Neo-Confucianism branched out into two schools of philosophy. The foremost exponent of one school was Zhu Xi (Chu Hsi), an eminent thinker second only to Confucius and Mencius in prestige, who established a new philosophical foundation for the teachings of Confucianism by organizing scholarly opinion into a cohesive system.

According to the Neo-Confucianist system Zhu Xi represented, all objects in nature are composed of two inherent forces: li, an immaterial universal principle or law; and qi (ch’i), the substance of which all material things are made. Whereas qi may change and dissolve, li, the underlying law of the myriad things, remains constant and indestructible. Zhu Xi further identifies the li in humankind with human nature, which is essentially the same for all people.

The phenomenon of particular differences can be attributed to the varying proportions and densities of the qi found among individuals. Thus, those who receive a qi that is turbid will find their original nature obscured and should cleanse their nature to restore its purity. Purity can be achieved by extending one's knowledge of the li in each individual object. When, after much sustained effort, one has investigated and comprehended the universal li or natural law inherent in all animate and inanimate objects, one becomes a sage.

Opposed to the li (law) school is the xin (mind) school of Neo-Confucianism. The chief exponent of the xin school was Wang Yangming, who taught the unity of knowledge and practice. His major proposition was that “apart from the mind, neither law nor object” exists. In the mind, he asserted, are embodied all the laws of nature, and nothing exists without the mind. One's supreme effort should be to develop “the intuitive knowledge” of the mind, not through the study or investigation of natural law, but through intense thought and calm meditation.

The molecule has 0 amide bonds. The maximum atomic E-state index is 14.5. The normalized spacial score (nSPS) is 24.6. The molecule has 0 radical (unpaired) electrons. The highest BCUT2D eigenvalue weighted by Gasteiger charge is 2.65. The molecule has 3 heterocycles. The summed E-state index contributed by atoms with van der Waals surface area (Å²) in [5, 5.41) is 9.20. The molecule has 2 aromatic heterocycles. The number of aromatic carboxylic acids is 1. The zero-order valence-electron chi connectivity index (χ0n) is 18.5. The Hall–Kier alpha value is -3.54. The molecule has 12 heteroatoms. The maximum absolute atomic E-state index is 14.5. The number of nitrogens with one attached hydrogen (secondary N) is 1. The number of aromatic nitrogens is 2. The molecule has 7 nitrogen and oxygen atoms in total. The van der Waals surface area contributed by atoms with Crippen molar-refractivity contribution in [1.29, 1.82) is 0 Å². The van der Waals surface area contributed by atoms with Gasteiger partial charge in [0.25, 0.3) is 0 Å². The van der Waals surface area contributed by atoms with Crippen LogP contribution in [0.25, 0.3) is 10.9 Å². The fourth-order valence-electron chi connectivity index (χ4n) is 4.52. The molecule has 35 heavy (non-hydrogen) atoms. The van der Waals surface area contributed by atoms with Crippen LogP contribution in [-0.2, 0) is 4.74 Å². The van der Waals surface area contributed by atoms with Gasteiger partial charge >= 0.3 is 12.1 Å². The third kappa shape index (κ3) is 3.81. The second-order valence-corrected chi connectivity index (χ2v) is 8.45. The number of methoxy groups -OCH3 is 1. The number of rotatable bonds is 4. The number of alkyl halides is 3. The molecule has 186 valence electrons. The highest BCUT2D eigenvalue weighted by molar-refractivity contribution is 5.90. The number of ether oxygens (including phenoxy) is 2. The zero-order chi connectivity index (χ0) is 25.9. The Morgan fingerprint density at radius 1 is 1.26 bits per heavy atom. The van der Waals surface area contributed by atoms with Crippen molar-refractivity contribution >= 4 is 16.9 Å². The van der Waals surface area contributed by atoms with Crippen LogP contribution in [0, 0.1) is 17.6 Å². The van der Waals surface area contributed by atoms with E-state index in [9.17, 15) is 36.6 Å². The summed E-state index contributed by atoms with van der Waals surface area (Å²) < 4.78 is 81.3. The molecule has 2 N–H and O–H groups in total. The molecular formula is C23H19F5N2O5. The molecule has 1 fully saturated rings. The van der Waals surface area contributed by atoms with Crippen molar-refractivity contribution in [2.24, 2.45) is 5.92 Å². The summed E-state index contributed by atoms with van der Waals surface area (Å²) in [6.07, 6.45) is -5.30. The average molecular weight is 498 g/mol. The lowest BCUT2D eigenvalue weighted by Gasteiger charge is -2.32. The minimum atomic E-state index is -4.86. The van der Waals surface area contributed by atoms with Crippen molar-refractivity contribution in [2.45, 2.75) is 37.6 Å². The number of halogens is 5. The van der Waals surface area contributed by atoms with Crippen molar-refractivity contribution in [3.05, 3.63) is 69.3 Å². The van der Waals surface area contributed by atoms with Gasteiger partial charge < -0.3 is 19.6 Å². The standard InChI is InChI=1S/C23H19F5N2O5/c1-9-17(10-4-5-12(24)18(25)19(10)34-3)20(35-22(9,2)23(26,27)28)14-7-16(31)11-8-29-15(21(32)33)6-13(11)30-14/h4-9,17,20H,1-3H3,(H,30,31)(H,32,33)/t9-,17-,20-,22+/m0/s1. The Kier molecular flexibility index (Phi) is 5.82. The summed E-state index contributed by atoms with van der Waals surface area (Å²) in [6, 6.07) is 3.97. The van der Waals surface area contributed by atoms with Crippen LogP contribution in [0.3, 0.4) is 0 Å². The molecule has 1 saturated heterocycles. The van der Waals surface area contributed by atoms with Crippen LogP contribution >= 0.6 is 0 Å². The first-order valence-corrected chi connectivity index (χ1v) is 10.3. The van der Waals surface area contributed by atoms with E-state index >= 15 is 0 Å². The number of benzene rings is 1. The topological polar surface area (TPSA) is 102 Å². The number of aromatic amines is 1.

During the Qing dynasty (Ch’ing dynasty, 1644-1911) there was a strong reaction to both the li and xin schools of Neo-Confucian thought. Qing scholars advocated a return to the earlier and supposedly more authentic Confucianism of the Han period, when it was still unadulterated by Buddhist and Daoist ideas. They developed textual criticism of the Confucian Classics based on scientific methodology, using philology, history, and archaeology to reinforce their scholarship. In addition, scholars such as Dai Chen introduced an empiricist point of view into Confucian philosophy.

Toward the end of the 19th century the reaction against Neo-Confucian metaphysics took a different turn. Instead of confining themselves to textual studies, Confucian scholars took an active interest in politics and formulated reform programs based on Confucian doctrine. Kang Yuwei (K'ang Yu-wei), a leader of the Confucian reform movement, made an attempt to exalt the philosophy as a national religion.

Because of foreign threats to China and the urgent demand for drastic political measures, the reform movements failed; in the intellectual confusion that followed the Chinese revolution of 1911, Confucianism was branded as decadent and reactionary. With the collapse of the monarchy and the traditional family structure, from which much of its strength and support was derived, Confucianism lost its hold on the nation. In the past, it often had managed to weather adversities and to emerge with renewed vigor, but during this period of unprecedented social upheavals it lost its previous ability to adapt to changing circumstances.